Mark Meckler (center) helped found the Tea Party Patriots and now works for the Campaign for Primary Accountability, a super PAC that spends its money working to force incumbents of both parties out of office.
The Campaign for Primary Accountability, a super PAC that bills itself as nonpartisan and was instrumental in ousting incumbent Republican Reps. Jean Schmidt (Ohio) and Don Manzullo (Ill.), has raised nearly all of its $2.5 million from donors who have supported Republican candidates and the GOP party committees the group claims to be working against.
The political action committee’s recent decision to hire Mark Meckler, a high-profile tea party activist, raises further questions about its independence. Officials at the Tea Party Express, a California-based PAC, and FreedomWorks, a conservative grass-roots group that has claimed the tea party mantle, have questioned what’s driving the CPA’s agenda.
The super PAC, launched last November, has spent more than $1.5 million in 14 primaries so far this year, quickly building a reputation as an anti-establishment powerhouse.
It is driven financially and strategically by conservative operatives and has had little luck pulling Democrats and liberals into its fold, according to a Roll Call analysis of the PAC’s 48 largest donors, who gave $250 or more through the end of March.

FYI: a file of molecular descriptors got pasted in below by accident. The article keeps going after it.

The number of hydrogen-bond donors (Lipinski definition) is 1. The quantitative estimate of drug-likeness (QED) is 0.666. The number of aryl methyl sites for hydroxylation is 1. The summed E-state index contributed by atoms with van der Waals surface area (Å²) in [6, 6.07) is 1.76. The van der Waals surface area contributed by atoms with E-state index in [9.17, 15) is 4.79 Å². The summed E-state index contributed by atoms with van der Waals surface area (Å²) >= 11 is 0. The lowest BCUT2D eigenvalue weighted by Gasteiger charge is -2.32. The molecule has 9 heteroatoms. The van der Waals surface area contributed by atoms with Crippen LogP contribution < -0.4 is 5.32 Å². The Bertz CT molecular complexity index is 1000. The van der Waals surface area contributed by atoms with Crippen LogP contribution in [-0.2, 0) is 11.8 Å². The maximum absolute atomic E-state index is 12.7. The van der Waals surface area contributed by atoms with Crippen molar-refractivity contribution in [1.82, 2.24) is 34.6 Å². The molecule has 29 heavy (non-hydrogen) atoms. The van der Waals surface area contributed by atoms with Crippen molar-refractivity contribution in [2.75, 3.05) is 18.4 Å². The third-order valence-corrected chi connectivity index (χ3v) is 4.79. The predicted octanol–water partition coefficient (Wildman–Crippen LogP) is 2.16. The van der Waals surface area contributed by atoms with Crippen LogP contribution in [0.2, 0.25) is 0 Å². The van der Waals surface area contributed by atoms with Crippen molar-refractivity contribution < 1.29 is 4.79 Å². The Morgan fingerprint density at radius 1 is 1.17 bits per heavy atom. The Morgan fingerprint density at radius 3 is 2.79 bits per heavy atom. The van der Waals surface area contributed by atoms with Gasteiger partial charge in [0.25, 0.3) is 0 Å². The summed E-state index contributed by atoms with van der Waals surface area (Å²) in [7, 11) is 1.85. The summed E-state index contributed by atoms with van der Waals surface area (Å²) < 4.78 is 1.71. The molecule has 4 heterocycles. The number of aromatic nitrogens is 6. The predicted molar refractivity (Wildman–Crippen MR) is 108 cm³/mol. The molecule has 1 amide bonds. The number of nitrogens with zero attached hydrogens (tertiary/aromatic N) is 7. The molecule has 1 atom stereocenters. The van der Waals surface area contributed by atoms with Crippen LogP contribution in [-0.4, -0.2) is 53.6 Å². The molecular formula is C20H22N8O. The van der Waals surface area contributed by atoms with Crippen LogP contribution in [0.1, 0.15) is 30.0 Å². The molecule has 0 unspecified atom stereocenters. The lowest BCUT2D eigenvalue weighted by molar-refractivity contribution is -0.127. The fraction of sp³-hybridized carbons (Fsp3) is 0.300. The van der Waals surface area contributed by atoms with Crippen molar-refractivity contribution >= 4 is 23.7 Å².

Meckler, a former work-from-home Internet lawyer, earned $150,000 a year as the co-founder of the Tea Party Patriots. He developed a reputation as a prolific fundraiser, helping the group secure its first $1 million donation, which opened the floodgates for $12.2 million in small contributions from May 2010 to May 2011.
In February, Meckler left Tea Party Patriots to join the CPA as an adviser on grass-roots strategy and to lead an affiliated nonprofit, Citizens for Self Governance. The alliance could help the CPA tap into small-dollar tea party donors.
“I call it the citizen super PAC,” Meckler said in an interview.
To date, the PAC has relied on donors who have given tens of thousands of dollars to the Republican National Committee, National Republican Congressional Committee and National Republican Senatorial Committee, all of which help bankroll incumbents trying to defend their seats.
Dean White, an Indiana billionaire who gave $25,000 to the CPA, also cut $30,000 checks each to the RNC and NRCC this cycle, according to federal records. White declined to comment for this story.
The CPA’s donors include supporters of presumptive Republican presidential nominee Mitt Romney and Sens. John McCain (Ariz.) and Dick Lugar (Ind.), whose primary loss last week has become emblematic of anti-incumbent fervor.
Nearly all of the CPA’s donors have given money to Republican candidates or party committees at some point since the 2008 cycle, records show.
Vice President Joe Biden waits to conduct a mock swearing-in ceremony with Sen. Brian Schatz, D-Hawaii, in the Capitol's Old Senate Chamber, December 2, 2014. Schatz was sworn in to serve the remainder of his term since he was appointed to the seat after Sen. Daniel Inouye, D-Hawaii, passed away.